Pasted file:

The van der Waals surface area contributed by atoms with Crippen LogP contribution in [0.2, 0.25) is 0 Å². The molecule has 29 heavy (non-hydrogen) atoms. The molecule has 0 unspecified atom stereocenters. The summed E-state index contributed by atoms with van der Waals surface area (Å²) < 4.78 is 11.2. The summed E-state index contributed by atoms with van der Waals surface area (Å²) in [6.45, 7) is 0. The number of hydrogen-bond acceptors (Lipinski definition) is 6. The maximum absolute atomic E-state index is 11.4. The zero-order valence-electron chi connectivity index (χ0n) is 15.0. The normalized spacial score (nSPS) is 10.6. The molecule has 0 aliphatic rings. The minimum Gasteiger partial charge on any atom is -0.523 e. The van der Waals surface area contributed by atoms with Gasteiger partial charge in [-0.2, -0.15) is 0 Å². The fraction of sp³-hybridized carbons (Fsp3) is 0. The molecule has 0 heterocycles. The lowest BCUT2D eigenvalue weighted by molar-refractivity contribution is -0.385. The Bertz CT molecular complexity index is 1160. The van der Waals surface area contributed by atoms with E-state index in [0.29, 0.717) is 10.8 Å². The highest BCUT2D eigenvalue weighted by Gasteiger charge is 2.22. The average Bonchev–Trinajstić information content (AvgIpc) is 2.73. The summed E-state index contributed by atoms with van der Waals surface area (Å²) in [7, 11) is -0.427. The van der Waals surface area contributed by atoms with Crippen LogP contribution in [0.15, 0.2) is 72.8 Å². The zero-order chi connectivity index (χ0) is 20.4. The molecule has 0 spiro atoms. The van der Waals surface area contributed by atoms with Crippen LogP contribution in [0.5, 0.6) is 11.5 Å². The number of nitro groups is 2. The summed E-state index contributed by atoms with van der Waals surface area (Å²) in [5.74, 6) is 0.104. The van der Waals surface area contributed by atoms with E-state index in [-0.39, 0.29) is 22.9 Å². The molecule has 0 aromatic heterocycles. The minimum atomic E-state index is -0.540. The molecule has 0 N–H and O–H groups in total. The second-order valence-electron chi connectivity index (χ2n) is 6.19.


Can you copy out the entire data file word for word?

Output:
The van der Waals surface area contributed by atoms with Crippen LogP contribution in [0.2, 0.25) is 0 Å². The molecule has 29 heavy (non-hydrogen) atoms. The molecule has 0 unspecified atom stereocenters. The summed E-state index contributed by atoms with van der Waals surface area (Å²) < 4.78 is 11.2. The summed E-state index contributed by atoms with van der Waals surface area (Å²) in [6.45, 7) is 0. The number of hydrogen-bond acceptors (Lipinski definition) is 6. The maximum absolute atomic E-state index is 11.4. The zero-order valence-electron chi connectivity index (χ0n) is 15.0. The normalized spacial score (nSPS) is 10.6. The molecule has 0 aliphatic rings. The minimum Gasteiger partial charge on any atom is -0.523 e. The van der Waals surface area contributed by atoms with Gasteiger partial charge in [-0.2, -0.15) is 0 Å². The fraction of sp³-hybridized carbons (Fsp3) is 0. The molecule has 0 heterocycles. The lowest BCUT2D eigenvalue weighted by molar-refractivity contribution is -0.385. The Bertz CT molecular complexity index is 1160. The van der Waals surface area contributed by atoms with E-state index in [0.29, 0.717) is 10.8 Å². The highest BCUT2D eigenvalue weighted by Gasteiger charge is 2.22. The average Bonchev–Trinajstić information content (AvgIpc) is 2.73. The summed E-state index contributed by atoms with van der Waals surface area (Å²) in [7, 11) is -0.427. The van der Waals surface area contributed by atoms with Crippen LogP contribution in [0.15, 0.2) is 72.8 Å². The zero-order chi connectivity index (χ0) is 20.4. The molecule has 0 spiro atoms. The van der Waals surface area contributed by atoms with Crippen LogP contribution in [0.5, 0.6) is 11.5 Å². The number of nitro groups is 2. The summed E-state index contributed by atoms with van der Waals surface area (Å²) in [5.74, 6) is 0.104. The van der Waals surface area contributed by atoms with E-state index in [-0.39, 0.29) is 22.9 Å². The molecule has 0 aromatic heterocycles. The minimum atomic E-state index is -0.540. The molecule has 0 N–H and O–H groups in total. The second-order valence-electron chi connectivity index (χ2n) is 6.19.